Dropbox doesn't actually encrypt your files.

Miguel de Icaza wrote:

Dropbox recently announced an update to its security terms of service in which they announced that they would provide the government with your decrypted files if requested to do so.

This is not my problem with Dropbox.

My problem is that for as long as I have tried to figure out, Dropbox made some bold claims about how your files were encrypted and how nobody had access to them, with statements like:

  • All transmission of file data occurs over an encrypted channel (SSL).
  • All files stored on Dropbox servers are encrypted (AES-256)
  • Dropbox employees aren't able to access user files, and when troubleshooting an account they only have access to file metadata (filenames, file sizes, etc., not the file contents)

This announcement means that Dropbox never had any mechanism to prevent employees from accessing your files, and it means that Dropbox never had the crypto smarts to ensure the privacy of your files and never had the smarts to only decrypt the files for you. It turns out, they keep their keys on their servers, and anyone with clearance at Dropbox or anyone that manages to hack into their servers would be able to get access to your files.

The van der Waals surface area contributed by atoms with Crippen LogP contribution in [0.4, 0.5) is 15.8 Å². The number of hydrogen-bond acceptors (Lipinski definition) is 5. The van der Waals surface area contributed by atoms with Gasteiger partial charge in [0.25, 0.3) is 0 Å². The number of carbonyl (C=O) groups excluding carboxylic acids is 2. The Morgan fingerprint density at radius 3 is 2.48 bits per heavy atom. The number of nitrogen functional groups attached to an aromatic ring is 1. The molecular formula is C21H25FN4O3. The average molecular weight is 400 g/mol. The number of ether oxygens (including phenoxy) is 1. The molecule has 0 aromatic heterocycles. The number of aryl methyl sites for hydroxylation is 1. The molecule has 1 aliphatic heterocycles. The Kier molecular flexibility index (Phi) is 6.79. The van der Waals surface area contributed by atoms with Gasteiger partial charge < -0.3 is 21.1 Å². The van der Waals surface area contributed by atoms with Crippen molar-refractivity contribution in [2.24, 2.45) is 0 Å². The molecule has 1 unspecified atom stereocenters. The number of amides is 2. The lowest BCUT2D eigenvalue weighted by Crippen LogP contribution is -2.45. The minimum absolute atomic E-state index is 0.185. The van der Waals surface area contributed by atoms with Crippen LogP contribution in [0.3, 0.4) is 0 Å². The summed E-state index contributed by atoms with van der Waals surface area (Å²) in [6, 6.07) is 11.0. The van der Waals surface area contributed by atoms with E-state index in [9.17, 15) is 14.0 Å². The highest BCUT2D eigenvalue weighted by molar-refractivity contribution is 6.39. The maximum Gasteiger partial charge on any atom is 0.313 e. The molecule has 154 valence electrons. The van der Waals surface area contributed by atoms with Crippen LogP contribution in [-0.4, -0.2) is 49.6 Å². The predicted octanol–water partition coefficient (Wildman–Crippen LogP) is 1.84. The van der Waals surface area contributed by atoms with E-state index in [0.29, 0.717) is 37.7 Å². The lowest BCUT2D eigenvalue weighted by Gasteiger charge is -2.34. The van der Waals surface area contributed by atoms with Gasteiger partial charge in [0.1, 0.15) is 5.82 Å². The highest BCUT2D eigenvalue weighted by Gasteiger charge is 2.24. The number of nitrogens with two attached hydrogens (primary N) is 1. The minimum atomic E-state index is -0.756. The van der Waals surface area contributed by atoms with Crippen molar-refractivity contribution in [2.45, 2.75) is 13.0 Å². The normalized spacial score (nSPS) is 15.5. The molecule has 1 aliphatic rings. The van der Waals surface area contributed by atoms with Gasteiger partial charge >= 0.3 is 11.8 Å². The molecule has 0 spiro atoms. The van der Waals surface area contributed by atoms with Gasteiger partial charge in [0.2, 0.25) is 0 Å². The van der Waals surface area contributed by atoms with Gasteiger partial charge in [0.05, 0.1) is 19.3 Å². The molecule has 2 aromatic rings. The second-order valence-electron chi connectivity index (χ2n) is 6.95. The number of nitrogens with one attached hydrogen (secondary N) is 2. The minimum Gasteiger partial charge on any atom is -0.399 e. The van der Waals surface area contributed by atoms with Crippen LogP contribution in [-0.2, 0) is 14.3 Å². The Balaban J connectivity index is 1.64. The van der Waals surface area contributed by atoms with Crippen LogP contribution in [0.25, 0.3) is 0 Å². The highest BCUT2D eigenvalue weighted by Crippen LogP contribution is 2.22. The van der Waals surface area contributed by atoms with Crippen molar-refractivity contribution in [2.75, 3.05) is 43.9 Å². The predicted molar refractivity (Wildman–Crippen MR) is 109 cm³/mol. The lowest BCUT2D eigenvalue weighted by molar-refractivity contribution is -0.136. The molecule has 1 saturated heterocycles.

Dropbox CTO Arash Ferdowsi admits that they were always able to access the contents of user files if they felt like it.

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33 Responses:

  1. Joel Bernstein says:

    I'm not sure how you could design a Dropbox-style system that *didn't* store the encryption key in a centrally-accessible location.

    • Mark Beeson says:

      Easy, the same way PCI-compliant credit card processors do; save and rotate the encryption key at a separate location, and generate individual-use tokens to encrypt individual records (or in this case, files). Every few months, rotate the key, re-encrypt the files.

      • Joel Bernstein says:

        That would make it harder for a hacker to access the data, sure, but someone with sufficient privileges (say, a CTO with a court order) could still get it, which is what started this argument.

    • jwz says: